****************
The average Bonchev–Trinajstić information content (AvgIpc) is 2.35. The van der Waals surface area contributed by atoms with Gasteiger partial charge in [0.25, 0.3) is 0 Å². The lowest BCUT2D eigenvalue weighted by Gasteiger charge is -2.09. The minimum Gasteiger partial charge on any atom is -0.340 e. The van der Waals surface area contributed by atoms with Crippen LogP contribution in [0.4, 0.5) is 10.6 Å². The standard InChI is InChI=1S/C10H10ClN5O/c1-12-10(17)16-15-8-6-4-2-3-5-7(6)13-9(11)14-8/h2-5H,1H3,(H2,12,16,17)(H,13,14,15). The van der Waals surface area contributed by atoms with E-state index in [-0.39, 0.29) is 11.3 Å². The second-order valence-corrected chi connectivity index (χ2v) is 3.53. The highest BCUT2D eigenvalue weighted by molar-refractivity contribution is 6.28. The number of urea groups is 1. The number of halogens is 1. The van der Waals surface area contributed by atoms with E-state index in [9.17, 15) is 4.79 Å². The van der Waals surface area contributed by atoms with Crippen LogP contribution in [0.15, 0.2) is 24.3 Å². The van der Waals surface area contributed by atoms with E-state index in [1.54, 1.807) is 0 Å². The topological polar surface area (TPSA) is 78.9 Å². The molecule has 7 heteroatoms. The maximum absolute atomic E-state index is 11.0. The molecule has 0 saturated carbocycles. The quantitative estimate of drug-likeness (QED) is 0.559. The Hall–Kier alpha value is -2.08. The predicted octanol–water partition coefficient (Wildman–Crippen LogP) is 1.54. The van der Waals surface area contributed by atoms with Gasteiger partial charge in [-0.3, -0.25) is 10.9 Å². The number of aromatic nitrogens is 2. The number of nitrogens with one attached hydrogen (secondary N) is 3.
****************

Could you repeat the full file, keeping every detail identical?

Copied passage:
The average Bonchev–Trinajstić information content (AvgIpc) is 2.35. The van der Waals surface area contributed by atoms with Gasteiger partial charge in [0.25, 0.3) is 0 Å². The lowest BCUT2D eigenvalue weighted by Gasteiger charge is -2.09. The minimum Gasteiger partial charge on any atom is -0.340 e. The van der Waals surface area contributed by atoms with Crippen LogP contribution in [0.4, 0.5) is 10.6 Å². The standard InChI is InChI=1S/C10H10ClN5O/c1-12-10(17)16-15-8-6-4-2-3-5-7(6)13-9(11)14-8/h2-5H,1H3,(H2,12,16,17)(H,13,14,15). The van der Waals surface area contributed by atoms with E-state index in [-0.39, 0.29) is 11.3 Å². The second-order valence-corrected chi connectivity index (χ2v) is 3.53. The highest BCUT2D eigenvalue weighted by molar-refractivity contribution is 6.28. The number of urea groups is 1. The number of halogens is 1. The van der Waals surface area contributed by atoms with E-state index in [9.17, 15) is 4.79 Å². The van der Waals surface area contributed by atoms with Crippen LogP contribution in [0.15, 0.2) is 24.3 Å². The van der Waals surface area contributed by atoms with E-state index in [1.54, 1.807) is 0 Å². The topological polar surface area (TPSA) is 78.9 Å². The molecule has 7 heteroatoms. The maximum absolute atomic E-state index is 11.0. The molecule has 0 saturated carbocycles. The quantitative estimate of drug-likeness (QED) is 0.559. The Hall–Kier alpha value is -2.08. The predicted octanol–water partition coefficient (Wildman–Crippen LogP) is 1.54. The van der Waals surface area contributed by atoms with Gasteiger partial charge in [-0.3, -0.25) is 10.9 Å². The number of aromatic nitrogens is 2. The number of nitrogens with one attached hydrogen (secondary N) is 3.